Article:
What would you say if we told you that there’s a high chance that you'll fall victim to identity crime at some point?
The Australian Institute of Criminology found that 1 in 4 Australians have been a victim of identity crime, so protecting yourself should be a priority (if it isn’t already).
There are many types of identity crime, from physical theft of documents to scams by phone, text and email. Once a criminal has their hands on your details, they can use these to steal money from your bank accounts, open up phone accounts and even fraudulently access your Super or health insurance files.
While there’s no sure-fire way to prevent your ID from being stolen, there are a number of steps you can take to minimise the risk.
We suggest you:
- Avoid giving out any personal information to people you don’t know - especially if someone phones you unexpectedly. If in doubt, hang up and phone the company they claim to be from using the details on their website.
- Don’t click on any links or attachments in emails where you’re unsure of the source. Be extra careful about clicking on any links that ask you to update information, such as your password.
- Enable two-factor authentication (2FA) on accounts that hold sensitive information (such as your bank account and ClearScore). This will add an extra layer of security to your accounts by asking you to enter a one-time code when you want to log in, alongside your password.
- Secure your postbox. Criminals might try to intercept credit cards or obtain bank statements or other documents containing your personal information by checking your mail.
- Restrict your privacy settings across all your social media accounts - the more private, the better. Try not to share your personal details online – in particular, your date of birth, address and contact details. Remember that all this information can be used by fraudsters to piece together your identity.
- Protect your devices using passwords. Make your passwords complex by using multiple words, special characters, numbers and capitals. (For example, Th!s*is^HARD2br3ak!) Don't use the same password for every account, and never share them with anyone. If you struggle to remember multiple passwords, use a free password manager to store and recall them for you.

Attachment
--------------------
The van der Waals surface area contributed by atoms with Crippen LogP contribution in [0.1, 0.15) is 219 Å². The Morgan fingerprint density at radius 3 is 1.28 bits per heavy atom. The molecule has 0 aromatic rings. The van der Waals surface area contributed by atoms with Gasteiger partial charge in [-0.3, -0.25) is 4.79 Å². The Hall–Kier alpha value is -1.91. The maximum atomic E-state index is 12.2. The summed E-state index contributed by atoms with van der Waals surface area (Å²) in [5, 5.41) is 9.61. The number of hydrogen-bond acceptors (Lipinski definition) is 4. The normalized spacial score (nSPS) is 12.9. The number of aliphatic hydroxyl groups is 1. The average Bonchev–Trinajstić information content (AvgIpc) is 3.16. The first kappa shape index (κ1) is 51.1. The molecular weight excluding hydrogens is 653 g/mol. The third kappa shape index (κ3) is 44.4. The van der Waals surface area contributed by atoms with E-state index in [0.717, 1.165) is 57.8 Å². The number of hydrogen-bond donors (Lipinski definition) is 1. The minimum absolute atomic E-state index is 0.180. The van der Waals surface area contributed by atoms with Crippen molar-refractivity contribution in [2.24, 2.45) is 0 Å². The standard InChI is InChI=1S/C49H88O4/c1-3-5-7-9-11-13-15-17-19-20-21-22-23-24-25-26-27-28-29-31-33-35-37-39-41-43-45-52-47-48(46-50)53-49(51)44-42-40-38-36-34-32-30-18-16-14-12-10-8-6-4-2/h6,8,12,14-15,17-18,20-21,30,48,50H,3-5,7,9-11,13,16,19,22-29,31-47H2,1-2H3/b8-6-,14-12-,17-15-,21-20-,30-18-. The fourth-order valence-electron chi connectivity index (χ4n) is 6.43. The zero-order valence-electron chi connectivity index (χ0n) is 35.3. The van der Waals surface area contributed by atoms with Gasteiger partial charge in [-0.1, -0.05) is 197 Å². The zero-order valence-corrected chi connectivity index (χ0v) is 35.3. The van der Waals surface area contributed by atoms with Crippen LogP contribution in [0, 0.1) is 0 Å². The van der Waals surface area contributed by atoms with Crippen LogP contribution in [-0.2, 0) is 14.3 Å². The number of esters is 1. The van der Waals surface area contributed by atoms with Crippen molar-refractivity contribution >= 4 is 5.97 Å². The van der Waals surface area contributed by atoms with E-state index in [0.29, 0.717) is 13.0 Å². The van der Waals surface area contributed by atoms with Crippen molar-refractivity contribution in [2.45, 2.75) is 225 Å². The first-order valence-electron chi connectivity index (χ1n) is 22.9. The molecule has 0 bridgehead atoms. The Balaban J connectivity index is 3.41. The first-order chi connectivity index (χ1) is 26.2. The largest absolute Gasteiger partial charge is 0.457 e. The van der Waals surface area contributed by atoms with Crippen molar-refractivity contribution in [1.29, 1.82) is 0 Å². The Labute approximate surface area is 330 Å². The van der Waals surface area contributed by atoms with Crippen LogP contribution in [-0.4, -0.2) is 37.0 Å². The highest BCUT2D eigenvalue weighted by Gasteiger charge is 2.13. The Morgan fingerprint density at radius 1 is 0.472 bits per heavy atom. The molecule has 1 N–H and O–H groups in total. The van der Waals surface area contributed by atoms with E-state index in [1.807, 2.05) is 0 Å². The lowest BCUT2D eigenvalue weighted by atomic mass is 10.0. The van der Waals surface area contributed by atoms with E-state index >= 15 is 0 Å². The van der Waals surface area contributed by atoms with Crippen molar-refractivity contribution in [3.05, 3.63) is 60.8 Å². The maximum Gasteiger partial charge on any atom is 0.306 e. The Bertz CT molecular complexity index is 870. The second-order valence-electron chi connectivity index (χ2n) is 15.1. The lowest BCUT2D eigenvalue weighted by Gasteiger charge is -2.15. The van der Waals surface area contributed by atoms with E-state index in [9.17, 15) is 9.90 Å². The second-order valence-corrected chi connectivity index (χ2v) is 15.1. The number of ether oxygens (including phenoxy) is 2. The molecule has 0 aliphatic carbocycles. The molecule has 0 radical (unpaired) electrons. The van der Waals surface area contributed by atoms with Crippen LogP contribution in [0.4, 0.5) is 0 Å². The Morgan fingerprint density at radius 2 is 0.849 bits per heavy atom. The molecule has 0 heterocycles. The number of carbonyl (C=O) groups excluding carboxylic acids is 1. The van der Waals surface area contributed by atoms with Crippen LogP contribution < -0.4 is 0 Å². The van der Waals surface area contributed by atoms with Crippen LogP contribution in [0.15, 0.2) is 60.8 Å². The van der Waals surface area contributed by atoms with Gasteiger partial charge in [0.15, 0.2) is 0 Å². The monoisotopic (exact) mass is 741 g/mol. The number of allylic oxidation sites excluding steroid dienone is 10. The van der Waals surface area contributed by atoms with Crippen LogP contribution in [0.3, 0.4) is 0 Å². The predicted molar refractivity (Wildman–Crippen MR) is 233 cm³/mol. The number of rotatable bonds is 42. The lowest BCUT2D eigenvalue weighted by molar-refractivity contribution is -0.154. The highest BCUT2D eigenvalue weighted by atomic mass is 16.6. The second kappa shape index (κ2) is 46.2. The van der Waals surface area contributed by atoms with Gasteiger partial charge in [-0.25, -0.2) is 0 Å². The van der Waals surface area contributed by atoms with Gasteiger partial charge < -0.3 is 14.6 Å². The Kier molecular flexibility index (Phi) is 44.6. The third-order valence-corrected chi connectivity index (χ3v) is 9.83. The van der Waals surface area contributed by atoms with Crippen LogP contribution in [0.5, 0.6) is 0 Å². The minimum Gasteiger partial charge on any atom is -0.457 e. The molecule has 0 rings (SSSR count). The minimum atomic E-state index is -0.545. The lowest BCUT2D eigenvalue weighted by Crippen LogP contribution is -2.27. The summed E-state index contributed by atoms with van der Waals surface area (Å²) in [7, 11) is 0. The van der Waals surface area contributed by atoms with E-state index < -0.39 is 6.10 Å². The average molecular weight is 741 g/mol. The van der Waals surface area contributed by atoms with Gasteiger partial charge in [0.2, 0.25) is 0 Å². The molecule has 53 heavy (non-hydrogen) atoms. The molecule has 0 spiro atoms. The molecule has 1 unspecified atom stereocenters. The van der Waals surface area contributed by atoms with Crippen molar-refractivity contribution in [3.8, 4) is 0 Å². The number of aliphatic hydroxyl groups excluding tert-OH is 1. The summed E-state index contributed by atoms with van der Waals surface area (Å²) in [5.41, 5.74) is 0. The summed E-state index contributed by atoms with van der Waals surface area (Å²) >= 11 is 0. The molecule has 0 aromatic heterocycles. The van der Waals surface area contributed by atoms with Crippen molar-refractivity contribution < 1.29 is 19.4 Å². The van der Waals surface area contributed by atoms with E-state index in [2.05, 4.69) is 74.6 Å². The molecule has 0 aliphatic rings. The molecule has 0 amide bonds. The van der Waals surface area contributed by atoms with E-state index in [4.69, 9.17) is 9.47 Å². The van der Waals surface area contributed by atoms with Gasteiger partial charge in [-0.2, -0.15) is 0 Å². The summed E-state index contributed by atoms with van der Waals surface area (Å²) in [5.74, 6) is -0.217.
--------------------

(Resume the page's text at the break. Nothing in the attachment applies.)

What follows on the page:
- Install anti-virus software on your laptop and any other personal devices. Don’t forget to keep the software up to date so it’s performing at maximum capacity.
- Avoid using public Wi-Fi. It’s much easier for fraudsters to hack or mimic them. If you have no choice but to use it, we encourage you not to access sensitive apps, such as mobile banking.
- Keep your operating system and apps updated at all times. Businesses often add enhanced security features with every update, so you know you’re getting the best version.
- Don’t ignore suspicious emails or texts. Rather than clicking on anything or replying, get in touch with the company or person the message claims to be from directly, using the contact details on their website.
Checking youris an easy way to spot signs of identity theft, helping you stay on top of your finances. You can monitor your credit report for free whenever you like on . Remember to give it a thorough check each month - if you see any accounts or credit enquiries you don’t recognise, let Experian (our partner credit reporting body) know immediately.
What to do if you think your identity has been stolen
Firstly, act fast if you think you’ve been a victim of identity fraud. Start by contacting your bank and any other relevant institutions that may have been impacted, such as your phone company.
The Australian Competition and Consumer Commission has awith details of existing and new scams. You should report any scams you see here.
You can also contact, a free government-funded service that will work with you to develop a specific response plan to your situation and support you through the process. Visit the or call 1300 IDCARE (432273).